Wise Debit Card: 7 Reasons Why it’s the Best Travel Card for Bali

Photo credit: @baliholidaysecrets

If you are looking for a sure-fire way to save money while travelling, the Wise Debit Card is a must-have. I’ve been using Wise (formerly Transferwise) to transfer money between bank accounts in different currencies for a couple of years, and I swear by it. But the addition of personal debit cards as well as their original business debit card makes this the best travel debit card by a country mile.

Why Wise Debit Card is cheaper than banks and credit cards.

The reason Wise can exchange currencies cheaper than your bank is that they process so much volume they acquire (formerly Transferwise) real-time foreign exchange rates without the markup your bank charges for the privilege of exchanging currencies.

Think of it this way – every moment there is a market between two commodities. The amount you are buying another currency (for example, the Indonesian Rupiah) and the rate someone else (your bank) is willing to sell that Rupiah. Your bank charges a fat margin – Transferwise has lower margins – therefore you get more Rupiah for your Dollar.

Check out the screenshot below showing the transfer of AUD$1,000 using Wise compared with NAB, PayPal and Commonwealth Bank.

Wise Debit Card Transfer Comparison

The difference can be as much as IDR600,000, which is around AUD$60. The currency in Bali is the Indonesian Rupiah (IDR), and let me tell you, AUD$60 goes a long way in Bali.

Using Wise for sending money from Australia to Bali.

Many Australians have friends and family in Bali and need to send money from Australia to a Bali bank account.

Let’s use an example of sending AUD$100 from your Australian bank account to a friend’s bank account in Bali. Remember, the currency in Bali is the Indonesian Rupiah (IDR).

First, you register your own personal Wise account. Register on a desktop or laptop first, then download the smartphone apps for Android and Apple.

It’s very easy to confirm your identity (required by law, same as any Australian bank) using a passport or driver’s license, but the verification process is quite quick.

Next, you create a new Australian bank account complete with BSB Code and Account number. This account behaves exactly the same as any of your other Australian bank accounts. Now you have the new account number, it’s dead easy to transfer money from your current local bank account to your new Wise bank account.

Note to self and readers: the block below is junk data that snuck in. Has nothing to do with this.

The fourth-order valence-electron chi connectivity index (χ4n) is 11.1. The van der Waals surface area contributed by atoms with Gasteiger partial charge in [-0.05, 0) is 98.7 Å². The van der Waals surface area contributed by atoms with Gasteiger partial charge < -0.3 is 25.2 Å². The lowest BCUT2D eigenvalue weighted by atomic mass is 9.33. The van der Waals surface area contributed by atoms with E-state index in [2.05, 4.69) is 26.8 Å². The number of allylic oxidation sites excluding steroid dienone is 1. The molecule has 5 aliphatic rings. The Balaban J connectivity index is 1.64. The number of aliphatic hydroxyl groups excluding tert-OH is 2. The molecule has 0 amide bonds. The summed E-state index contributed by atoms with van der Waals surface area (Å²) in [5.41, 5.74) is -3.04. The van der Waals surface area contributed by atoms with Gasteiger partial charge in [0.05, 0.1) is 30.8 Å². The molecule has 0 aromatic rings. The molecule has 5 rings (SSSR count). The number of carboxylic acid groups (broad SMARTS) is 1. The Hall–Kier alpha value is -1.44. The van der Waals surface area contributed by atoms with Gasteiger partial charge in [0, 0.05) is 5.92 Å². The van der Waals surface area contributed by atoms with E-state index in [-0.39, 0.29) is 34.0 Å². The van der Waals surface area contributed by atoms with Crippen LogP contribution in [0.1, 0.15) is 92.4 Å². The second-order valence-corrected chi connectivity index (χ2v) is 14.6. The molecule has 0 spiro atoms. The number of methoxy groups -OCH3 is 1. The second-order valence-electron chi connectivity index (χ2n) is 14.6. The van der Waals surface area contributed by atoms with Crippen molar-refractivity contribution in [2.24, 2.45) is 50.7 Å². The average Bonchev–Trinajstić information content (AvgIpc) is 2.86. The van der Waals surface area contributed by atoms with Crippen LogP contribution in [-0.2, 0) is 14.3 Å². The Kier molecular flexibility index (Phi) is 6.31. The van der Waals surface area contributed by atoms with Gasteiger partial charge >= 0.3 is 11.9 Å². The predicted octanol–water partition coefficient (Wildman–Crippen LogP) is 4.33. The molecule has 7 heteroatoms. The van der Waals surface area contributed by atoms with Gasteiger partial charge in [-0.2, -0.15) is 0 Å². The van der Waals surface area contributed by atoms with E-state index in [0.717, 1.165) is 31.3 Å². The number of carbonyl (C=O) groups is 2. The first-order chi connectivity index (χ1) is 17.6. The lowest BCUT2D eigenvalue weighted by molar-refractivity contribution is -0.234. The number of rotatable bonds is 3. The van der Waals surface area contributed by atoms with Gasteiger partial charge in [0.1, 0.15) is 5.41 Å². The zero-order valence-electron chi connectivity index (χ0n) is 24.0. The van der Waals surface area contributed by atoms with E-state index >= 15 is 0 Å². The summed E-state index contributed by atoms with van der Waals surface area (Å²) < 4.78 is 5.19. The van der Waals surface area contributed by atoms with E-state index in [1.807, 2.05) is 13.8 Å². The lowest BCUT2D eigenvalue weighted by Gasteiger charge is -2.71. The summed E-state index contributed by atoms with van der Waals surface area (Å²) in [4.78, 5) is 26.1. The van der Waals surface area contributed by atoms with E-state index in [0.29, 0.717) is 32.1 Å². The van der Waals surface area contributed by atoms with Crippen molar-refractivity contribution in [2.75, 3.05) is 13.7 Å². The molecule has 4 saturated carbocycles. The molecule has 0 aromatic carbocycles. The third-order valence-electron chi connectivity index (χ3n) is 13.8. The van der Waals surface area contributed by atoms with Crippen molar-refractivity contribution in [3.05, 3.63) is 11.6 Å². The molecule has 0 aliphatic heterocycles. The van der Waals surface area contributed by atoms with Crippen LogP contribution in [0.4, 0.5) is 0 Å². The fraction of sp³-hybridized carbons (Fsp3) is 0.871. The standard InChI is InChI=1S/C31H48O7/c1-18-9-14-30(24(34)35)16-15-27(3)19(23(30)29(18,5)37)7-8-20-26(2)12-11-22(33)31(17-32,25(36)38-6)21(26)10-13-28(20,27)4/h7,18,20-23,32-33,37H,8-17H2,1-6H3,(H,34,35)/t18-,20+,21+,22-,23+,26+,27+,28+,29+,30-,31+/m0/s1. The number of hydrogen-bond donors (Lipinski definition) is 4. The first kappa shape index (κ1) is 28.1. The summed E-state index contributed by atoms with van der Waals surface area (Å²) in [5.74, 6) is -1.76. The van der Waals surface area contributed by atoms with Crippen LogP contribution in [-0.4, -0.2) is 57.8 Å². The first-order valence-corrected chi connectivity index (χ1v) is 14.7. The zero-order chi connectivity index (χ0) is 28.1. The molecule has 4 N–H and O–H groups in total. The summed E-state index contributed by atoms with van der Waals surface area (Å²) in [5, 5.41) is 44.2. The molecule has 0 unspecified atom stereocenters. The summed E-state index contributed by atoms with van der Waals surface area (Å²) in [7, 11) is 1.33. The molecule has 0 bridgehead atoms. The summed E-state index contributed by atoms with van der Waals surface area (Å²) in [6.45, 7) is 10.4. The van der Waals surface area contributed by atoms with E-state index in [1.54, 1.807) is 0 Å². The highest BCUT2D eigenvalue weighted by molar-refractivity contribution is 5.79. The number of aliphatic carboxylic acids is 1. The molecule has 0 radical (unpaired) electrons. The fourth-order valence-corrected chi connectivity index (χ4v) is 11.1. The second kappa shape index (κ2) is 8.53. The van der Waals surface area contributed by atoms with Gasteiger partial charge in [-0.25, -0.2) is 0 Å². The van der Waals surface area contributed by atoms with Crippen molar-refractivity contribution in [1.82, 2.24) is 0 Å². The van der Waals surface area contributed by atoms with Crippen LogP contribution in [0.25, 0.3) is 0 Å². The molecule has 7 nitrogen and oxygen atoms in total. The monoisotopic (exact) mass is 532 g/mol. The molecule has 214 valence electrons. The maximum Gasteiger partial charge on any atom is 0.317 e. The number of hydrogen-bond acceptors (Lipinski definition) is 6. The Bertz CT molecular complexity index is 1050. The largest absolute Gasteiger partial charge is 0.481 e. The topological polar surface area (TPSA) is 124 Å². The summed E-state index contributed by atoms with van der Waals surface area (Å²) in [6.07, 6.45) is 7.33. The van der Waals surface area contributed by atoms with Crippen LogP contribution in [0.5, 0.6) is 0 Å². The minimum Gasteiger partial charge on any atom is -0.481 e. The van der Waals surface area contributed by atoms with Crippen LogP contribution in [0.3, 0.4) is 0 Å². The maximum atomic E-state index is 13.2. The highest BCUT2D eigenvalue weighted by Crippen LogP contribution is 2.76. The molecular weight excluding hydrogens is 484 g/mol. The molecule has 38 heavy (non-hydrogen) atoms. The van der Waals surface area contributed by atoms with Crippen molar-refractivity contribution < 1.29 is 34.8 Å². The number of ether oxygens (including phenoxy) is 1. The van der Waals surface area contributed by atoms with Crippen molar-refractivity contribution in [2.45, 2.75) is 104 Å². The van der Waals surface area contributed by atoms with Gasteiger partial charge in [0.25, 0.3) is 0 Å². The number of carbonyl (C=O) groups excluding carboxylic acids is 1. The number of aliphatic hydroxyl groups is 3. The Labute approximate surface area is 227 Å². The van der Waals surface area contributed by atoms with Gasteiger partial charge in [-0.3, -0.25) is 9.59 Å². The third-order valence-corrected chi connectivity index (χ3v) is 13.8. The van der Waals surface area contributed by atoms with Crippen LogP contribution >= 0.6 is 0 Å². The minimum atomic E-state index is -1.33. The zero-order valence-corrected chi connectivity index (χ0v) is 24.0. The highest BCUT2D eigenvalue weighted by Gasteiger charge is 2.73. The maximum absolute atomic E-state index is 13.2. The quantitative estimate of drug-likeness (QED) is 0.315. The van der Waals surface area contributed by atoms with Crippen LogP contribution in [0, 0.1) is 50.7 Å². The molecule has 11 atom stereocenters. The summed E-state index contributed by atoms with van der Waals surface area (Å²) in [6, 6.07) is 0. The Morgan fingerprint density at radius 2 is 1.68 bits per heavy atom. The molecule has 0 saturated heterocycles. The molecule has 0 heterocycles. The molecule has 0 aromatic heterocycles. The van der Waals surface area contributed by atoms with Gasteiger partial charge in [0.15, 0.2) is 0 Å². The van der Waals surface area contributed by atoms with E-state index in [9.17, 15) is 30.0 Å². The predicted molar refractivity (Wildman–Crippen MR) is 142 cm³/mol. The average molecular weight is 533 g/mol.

So now you have an account within Wise in Australian Dollars. Next, you use the menu options to open an IDR balance. The difference between a balance and an account is that a balance is simply holding a foreign currency without a bank account attached to it — an account is a proper bank account with account numbers.

Now here is the fun bit — you can send IDR to your friend’s Indonesian bank account. All you need is the name on their account, the name of the bank and the account number. This makes it almost impossible to make a mistake and send it to the wrong person because the confirmation screen will display the name of the account holder, which you can check against the details they provided you.

Once confirming the transfer, you can track its progress online and also receive email notifications when it arrives in their account.

The difference when transferring from your bank directly to a foreign bank is huge.

  • You get charged an “administrative fee”, usually around $20-50.
  • The exchange rate they transfer your money is the retail rate, meaning they are making a significant margin off you.
  • A “delivery” fee is often charged. The recipient’s bank is literally charging them for receiving the funds being transferred.

Wise cuts out the middle-man, in this case, your bank, and withdraws the money from your account (without fees), exchanges it for the destination currency (which is where you save the most) and deposits it in the recipient account for a tiny fraction of the fee that your bank would charge.

The Wise Travel Debit Card.

If you apply for a Wise Debit Card, you can use it to spend Indonesian Rupiah while in Bali without any transaction fees at all.

Think about this. You go to dinner in a restaurant in Seminyak and in a fit of generosity pay the bill for your four guests. Maybe drinks and dinner come to IDR 4,000,000.

Using the rates in the above example, you will be charged around AUD$360 if you pay with your Visa or Mastercard. The bank decides what exchange rate it will charge you in Australian Dollars, and let’s be frank – the rate isn’t great.

On top of that they may charge you an “overseas transaction fee” because, well, they can. That’s just another bank tax. Since the consumer commissions in several countries made “overseas transaction fees” against the law, most banks simply sneak it in with an even worse foreign currency conversion rate.